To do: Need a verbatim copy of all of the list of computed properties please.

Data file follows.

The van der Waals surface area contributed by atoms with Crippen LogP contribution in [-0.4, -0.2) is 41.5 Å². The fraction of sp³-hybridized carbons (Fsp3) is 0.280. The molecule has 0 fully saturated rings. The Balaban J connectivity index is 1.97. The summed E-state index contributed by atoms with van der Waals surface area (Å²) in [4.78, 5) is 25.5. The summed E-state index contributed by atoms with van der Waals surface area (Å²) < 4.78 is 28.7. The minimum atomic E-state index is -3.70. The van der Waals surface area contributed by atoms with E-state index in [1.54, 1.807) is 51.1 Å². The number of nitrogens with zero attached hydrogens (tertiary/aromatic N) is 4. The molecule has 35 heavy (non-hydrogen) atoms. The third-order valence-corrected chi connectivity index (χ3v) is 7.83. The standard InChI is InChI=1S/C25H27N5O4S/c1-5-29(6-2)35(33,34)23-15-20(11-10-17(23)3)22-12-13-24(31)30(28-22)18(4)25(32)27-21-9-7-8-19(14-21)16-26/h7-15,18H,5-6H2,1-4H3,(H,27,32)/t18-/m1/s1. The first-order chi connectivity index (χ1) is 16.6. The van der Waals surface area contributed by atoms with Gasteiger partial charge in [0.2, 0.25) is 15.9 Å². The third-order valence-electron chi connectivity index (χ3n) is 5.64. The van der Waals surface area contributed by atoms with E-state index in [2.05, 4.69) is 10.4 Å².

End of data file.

The van der Waals surface area contributed by atoms with Crippen LogP contribution in [-0.4, -0.2) is 41.5 Å². The fraction of sp³-hybridized carbons (Fsp3) is 0.280. The molecule has 0 fully saturated rings. The Balaban J connectivity index is 1.97. The summed E-state index contributed by atoms with van der Waals surface area (Å²) in [4.78, 5) is 25.5. The summed E-state index contributed by atoms with van der Waals surface area (Å²) < 4.78 is 28.7. The minimum atomic E-state index is -3.70. The van der Waals surface area contributed by atoms with E-state index in [1.54, 1.807) is 51.1 Å². The number of nitrogens with zero attached hydrogens (tertiary/aromatic N) is 4. The molecule has 35 heavy (non-hydrogen) atoms. The third-order valence-corrected chi connectivity index (χ3v) is 7.83. The standard InChI is InChI=1S/C25H27N5O4S/c1-5-29(6-2)35(33,34)23-15-20(11-10-17(23)3)22-12-13-24(31)30(28-22)18(4)25(32)27-21-9-7-8-19(14-21)16-26/h7-15,18H,5-6H2,1-4H3,(H,27,32)/t18-/m1/s1. The first-order chi connectivity index (χ1) is 16.6. The van der Waals surface area contributed by atoms with Gasteiger partial charge in [0.2, 0.25) is 15.9 Å². The third-order valence-electron chi connectivity index (χ3n) is 5.64. The van der Waals surface area contributed by atoms with E-state index in [2.05, 4.69) is 10.4 Å².